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CSS Custom Image Shape Cutouts (No Photoshop Required & Use With or Without Masks)

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More about this video

In the last Web Design for Dommies, we reviewed a site with some unique blobs using cutout images and accent elements. The problem was the whole thing was done in Photoshop:

I discussed the disadvantages of doing it in Photoshop:

  1. You can’t easily change the blob color based on context.
  2. You can’t easily change the accent blob color based on context.
  3. You can’t add additional design elements to any of the blobs or the image.
  4. Can’t animate anything
  5. Not scalable/maintainable — if you need to make wholesale changes to how these look after a site is done, you have to edit, re-export, and re-import every image.

I mentioned a key principle in that episode: “If it can be done with CSS and not in  Photoshop/Illustrator/etc., then you should do it with CSS.”

I mentioned that you could do it with a mask, but there might be some drawbacks.

In this video I was actually too conservative with the blob structure with this method. You can definitely get more aggressive than I showed simply by getting more aggressive with the percentage values (higher percentages is more aggressive). Here’s an example of a more aggressive one:

When I say this is a CSS-only solution, I mean it. It doesn’t use SVGs or masks. No clip paths, either.


  • Very small HTML footprint. it’s one image with a <figure> tag with a wrapper div.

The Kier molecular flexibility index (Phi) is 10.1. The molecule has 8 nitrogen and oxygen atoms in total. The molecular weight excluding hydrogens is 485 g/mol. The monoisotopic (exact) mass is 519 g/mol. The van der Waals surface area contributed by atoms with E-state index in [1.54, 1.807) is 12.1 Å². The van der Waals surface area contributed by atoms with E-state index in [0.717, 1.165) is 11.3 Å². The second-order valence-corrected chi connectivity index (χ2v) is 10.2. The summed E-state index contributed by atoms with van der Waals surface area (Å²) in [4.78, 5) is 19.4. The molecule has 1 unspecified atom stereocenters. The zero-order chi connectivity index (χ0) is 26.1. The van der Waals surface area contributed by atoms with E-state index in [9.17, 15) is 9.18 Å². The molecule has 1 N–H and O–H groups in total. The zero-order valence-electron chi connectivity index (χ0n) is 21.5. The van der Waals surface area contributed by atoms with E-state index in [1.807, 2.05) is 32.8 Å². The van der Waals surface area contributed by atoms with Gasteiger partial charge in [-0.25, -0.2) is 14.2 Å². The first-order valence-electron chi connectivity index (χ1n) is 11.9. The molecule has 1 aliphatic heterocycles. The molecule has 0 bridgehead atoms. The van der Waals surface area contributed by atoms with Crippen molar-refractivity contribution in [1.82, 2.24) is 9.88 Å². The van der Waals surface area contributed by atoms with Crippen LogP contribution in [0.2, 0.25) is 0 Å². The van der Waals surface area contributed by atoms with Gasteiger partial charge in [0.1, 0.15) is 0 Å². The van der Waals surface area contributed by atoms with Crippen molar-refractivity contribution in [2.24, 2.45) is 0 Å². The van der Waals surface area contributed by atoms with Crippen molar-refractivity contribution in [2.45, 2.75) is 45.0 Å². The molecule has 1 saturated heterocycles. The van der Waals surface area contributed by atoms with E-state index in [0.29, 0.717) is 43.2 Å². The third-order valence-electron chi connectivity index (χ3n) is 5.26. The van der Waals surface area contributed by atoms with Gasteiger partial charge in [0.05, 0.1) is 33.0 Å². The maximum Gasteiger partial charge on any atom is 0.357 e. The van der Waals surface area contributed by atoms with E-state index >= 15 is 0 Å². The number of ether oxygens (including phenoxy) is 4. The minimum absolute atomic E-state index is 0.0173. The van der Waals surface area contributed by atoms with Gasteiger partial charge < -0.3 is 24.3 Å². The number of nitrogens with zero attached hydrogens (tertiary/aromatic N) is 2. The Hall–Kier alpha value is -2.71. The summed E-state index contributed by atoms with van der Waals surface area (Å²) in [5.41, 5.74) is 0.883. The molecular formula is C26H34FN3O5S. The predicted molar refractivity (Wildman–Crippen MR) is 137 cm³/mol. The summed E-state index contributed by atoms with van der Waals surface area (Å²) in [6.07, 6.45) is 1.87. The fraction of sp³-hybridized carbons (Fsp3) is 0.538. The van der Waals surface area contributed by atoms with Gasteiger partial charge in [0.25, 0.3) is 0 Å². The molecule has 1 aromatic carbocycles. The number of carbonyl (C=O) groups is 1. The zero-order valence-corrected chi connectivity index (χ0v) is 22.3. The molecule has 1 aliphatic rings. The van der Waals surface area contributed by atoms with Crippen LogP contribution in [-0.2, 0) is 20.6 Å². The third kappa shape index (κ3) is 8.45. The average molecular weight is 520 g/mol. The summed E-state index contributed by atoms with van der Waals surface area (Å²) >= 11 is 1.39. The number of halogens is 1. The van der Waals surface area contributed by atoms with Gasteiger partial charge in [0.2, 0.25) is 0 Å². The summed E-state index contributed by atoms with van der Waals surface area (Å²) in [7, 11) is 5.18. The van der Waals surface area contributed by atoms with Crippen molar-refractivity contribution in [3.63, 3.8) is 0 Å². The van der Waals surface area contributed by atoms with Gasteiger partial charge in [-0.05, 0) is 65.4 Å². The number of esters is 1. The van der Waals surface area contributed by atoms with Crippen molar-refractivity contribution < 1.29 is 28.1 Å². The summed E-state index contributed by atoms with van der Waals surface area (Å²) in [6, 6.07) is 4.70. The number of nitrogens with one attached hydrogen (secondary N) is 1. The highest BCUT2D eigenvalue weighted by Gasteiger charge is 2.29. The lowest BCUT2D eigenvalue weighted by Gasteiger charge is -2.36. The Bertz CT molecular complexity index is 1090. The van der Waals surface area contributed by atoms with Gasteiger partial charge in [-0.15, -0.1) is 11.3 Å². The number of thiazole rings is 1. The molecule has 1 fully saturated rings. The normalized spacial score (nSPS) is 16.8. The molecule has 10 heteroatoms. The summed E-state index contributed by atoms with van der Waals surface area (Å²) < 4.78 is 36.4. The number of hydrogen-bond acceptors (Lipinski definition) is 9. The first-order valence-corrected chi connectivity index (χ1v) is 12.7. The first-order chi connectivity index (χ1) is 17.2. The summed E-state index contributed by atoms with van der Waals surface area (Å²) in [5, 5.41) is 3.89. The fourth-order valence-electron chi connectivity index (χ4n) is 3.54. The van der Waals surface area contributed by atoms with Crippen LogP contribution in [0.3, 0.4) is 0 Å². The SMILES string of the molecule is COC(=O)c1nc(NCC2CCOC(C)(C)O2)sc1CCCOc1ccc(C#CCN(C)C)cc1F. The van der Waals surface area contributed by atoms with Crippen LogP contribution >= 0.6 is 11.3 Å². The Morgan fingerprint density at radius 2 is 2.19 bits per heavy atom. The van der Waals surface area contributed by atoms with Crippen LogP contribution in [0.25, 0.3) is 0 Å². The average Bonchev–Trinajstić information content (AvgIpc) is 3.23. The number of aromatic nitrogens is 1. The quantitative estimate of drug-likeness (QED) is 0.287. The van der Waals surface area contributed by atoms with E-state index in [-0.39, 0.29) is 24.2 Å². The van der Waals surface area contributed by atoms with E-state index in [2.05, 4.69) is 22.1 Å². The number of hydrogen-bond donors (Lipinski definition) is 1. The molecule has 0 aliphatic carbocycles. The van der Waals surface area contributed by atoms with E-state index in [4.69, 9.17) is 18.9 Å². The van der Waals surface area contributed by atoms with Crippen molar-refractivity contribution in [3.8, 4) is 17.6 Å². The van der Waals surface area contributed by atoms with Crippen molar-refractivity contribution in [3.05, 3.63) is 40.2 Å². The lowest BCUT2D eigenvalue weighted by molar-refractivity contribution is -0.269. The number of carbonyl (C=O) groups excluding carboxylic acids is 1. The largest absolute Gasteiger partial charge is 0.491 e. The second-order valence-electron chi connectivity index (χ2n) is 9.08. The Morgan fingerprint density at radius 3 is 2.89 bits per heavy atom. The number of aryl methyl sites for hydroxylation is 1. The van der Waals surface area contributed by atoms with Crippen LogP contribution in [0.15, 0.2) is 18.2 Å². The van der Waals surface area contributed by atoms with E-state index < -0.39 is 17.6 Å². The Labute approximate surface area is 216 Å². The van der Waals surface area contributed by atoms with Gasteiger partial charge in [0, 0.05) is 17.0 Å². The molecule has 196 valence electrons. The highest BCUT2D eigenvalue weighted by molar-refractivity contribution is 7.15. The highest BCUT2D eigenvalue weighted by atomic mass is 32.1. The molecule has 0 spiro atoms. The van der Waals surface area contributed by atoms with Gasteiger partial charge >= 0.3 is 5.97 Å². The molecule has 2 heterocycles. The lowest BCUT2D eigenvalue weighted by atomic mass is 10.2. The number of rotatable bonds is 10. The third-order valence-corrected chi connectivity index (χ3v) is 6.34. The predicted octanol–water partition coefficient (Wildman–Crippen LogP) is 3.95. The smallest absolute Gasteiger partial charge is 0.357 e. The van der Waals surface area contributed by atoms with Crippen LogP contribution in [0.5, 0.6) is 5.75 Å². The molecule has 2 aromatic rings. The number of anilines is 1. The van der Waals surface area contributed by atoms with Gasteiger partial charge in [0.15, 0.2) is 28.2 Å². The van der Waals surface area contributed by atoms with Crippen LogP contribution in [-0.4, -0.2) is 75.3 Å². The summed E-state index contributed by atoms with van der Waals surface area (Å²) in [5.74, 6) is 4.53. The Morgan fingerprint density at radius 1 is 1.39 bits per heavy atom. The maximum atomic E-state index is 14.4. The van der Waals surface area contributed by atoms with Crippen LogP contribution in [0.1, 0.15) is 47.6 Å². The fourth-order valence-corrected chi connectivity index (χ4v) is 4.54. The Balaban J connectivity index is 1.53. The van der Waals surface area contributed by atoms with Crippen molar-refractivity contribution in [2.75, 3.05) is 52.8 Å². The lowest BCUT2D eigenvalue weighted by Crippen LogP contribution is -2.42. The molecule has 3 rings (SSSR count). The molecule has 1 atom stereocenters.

• No masks, which would require SVGs and Illustrator and pre-determined blob shapes.
  • The circles can also be blobs. Or squares. Or any shape capable of being made with a clip-path. 
  • All three blobs can be background images if desired (instead of colored shapes).
  • They can be any size as well. Everything can be any color, including gradients and transparency. The circle accent blobs can be animated. It supports drop shadow. It supports any cutout image.
  • Everything is controllable via locally scoped variables.
  • Everything can be adjusted globally, individually, or contextually.


  • Limitations to the aggressiveness of the blob shape.
  • Image and central blob can’t be animated independently.

Mask Version

The mask version can definitely get more aggressive with the blob structure:


  • More radical custom shapes.
  • The image and blob can be animated independently.


  • Requires an extra DOM element & a code block.
  • More technical setup is required, including SVG manipulation.
  • Blob shape isn’t easily editable.
  • Gradient support is more complicated.
  • Gradient support creates huge limitations with locally scoped variables (I realized after I finished recording that using locally scoped variables to change the gradient won’t work because SVG gradients use an ID reference).

Remember, you can continue to get even crazier with how you approach these. I didn’t even begin to explore the use of clip paths, for example. Clip path shapes instead of blobs are possible. Clip paths or blob shapes for the accent elements are also possible.

I showed enough in the video to get your creativity flowing, though.

Video Transcript